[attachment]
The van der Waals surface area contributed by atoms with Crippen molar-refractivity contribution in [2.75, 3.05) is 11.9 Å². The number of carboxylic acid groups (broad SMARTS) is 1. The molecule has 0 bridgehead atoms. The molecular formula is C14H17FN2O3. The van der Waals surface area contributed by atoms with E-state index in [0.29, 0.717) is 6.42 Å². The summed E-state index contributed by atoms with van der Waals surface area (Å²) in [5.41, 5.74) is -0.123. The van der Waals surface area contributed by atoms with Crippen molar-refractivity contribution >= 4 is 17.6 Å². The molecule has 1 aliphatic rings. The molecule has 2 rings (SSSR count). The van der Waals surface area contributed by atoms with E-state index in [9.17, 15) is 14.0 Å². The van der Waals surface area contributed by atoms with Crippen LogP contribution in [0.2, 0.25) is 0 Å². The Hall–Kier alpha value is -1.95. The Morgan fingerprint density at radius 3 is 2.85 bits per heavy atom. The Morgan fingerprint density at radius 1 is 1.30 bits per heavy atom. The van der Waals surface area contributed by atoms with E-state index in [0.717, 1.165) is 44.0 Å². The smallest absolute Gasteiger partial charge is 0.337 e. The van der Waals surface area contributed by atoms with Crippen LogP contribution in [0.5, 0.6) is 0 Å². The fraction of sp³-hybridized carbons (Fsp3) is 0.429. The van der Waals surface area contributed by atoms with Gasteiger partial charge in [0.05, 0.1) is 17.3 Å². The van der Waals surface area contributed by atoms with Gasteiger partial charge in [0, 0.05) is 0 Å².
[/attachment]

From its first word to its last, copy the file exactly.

The van der Waals surface area contributed by atoms with Crippen molar-refractivity contribution in [2.75, 3.05) is 11.9 Å². The number of carboxylic acid groups (broad SMARTS) is 1. The molecule has 0 bridgehead atoms. The molecular formula is C14H17FN2O3. The van der Waals surface area contributed by atoms with E-state index in [0.29, 0.717) is 6.42 Å². The summed E-state index contributed by atoms with van der Waals surface area (Å²) in [5.41, 5.74) is -0.123. The van der Waals surface area contributed by atoms with Crippen molar-refractivity contribution >= 4 is 17.6 Å². The molecule has 1 aliphatic rings. The molecule has 2 rings (SSSR count). The van der Waals surface area contributed by atoms with E-state index in [9.17, 15) is 14.0 Å². The van der Waals surface area contributed by atoms with Crippen LogP contribution in [0.2, 0.25) is 0 Å². The Hall–Kier alpha value is -1.95. The Morgan fingerprint density at radius 3 is 2.85 bits per heavy atom. The Morgan fingerprint density at radius 1 is 1.30 bits per heavy atom. The van der Waals surface area contributed by atoms with E-state index in [0.717, 1.165) is 44.0 Å². The smallest absolute Gasteiger partial charge is 0.337 e. The van der Waals surface area contributed by atoms with Crippen LogP contribution in [0.5, 0.6) is 0 Å². The fraction of sp³-hybridized carbons (Fsp3) is 0.429. The van der Waals surface area contributed by atoms with Gasteiger partial charge in [0.05, 0.1) is 17.3 Å². The van der Waals surface area contributed by atoms with Gasteiger partial charge in [0, 0.05) is 0 Å².